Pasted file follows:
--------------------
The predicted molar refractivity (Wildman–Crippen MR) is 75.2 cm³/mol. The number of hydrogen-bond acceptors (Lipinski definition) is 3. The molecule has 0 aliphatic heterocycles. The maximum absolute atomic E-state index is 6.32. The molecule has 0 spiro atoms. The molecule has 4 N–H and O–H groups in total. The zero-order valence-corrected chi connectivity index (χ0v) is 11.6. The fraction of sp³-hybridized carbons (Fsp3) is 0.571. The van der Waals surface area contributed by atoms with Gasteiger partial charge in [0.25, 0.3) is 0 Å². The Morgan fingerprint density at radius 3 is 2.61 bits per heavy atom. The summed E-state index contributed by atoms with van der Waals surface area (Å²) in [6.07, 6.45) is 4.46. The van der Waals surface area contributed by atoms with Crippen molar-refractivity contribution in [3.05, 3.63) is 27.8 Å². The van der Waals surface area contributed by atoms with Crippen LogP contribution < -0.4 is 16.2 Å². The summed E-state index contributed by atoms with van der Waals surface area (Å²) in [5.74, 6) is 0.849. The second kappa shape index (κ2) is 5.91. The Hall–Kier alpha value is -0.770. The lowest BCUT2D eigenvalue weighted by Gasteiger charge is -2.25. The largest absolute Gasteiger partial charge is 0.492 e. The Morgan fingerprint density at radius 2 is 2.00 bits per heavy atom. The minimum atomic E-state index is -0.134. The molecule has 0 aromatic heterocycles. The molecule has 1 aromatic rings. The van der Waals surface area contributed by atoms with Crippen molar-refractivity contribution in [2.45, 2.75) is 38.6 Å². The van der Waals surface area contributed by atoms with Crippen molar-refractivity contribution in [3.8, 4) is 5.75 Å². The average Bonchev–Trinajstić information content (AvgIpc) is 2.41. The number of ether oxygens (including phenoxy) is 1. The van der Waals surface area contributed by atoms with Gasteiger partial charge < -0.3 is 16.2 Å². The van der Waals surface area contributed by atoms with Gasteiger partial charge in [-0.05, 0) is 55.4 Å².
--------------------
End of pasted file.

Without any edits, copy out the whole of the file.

The predicted molar refractivity (Wildman–Crippen MR) is 75.2 cm³/mol. The number of hydrogen-bond acceptors (Lipinski definition) is 3. The molecule has 0 aliphatic heterocycles. The maximum absolute atomic E-state index is 6.32. The molecule has 0 spiro atoms. The molecule has 4 N–H and O–H groups in total. The zero-order valence-corrected chi connectivity index (χ0v) is 11.6. The fraction of sp³-hybridized carbons (Fsp3) is 0.571. The van der Waals surface area contributed by atoms with Gasteiger partial charge in [0.25, 0.3) is 0 Å². The Morgan fingerprint density at radius 3 is 2.61 bits per heavy atom. The summed E-state index contributed by atoms with van der Waals surface area (Å²) in [6.07, 6.45) is 4.46. The van der Waals surface area contributed by atoms with Crippen molar-refractivity contribution in [3.05, 3.63) is 27.8 Å². The van der Waals surface area contributed by atoms with Crippen LogP contribution < -0.4 is 16.2 Å². The summed E-state index contributed by atoms with van der Waals surface area (Å²) in [5.74, 6) is 0.849. The second kappa shape index (κ2) is 5.91. The Hall–Kier alpha value is -0.770. The lowest BCUT2D eigenvalue weighted by Gasteiger charge is -2.25. The largest absolute Gasteiger partial charge is 0.492 e. The Morgan fingerprint density at radius 2 is 2.00 bits per heavy atom. The minimum atomic E-state index is -0.134. The molecule has 0 aromatic heterocycles. The molecule has 1 aromatic rings. The van der Waals surface area contributed by atoms with Crippen molar-refractivity contribution in [2.45, 2.75) is 38.6 Å². The van der Waals surface area contributed by atoms with Crippen molar-refractivity contribution in [3.8, 4) is 5.75 Å². The average Bonchev–Trinajstić information content (AvgIpc) is 2.41. The number of ether oxygens (including phenoxy) is 1. The van der Waals surface area contributed by atoms with Gasteiger partial charge < -0.3 is 16.2 Å². The van der Waals surface area contributed by atoms with Gasteiger partial charge in [-0.05, 0) is 55.4 Å².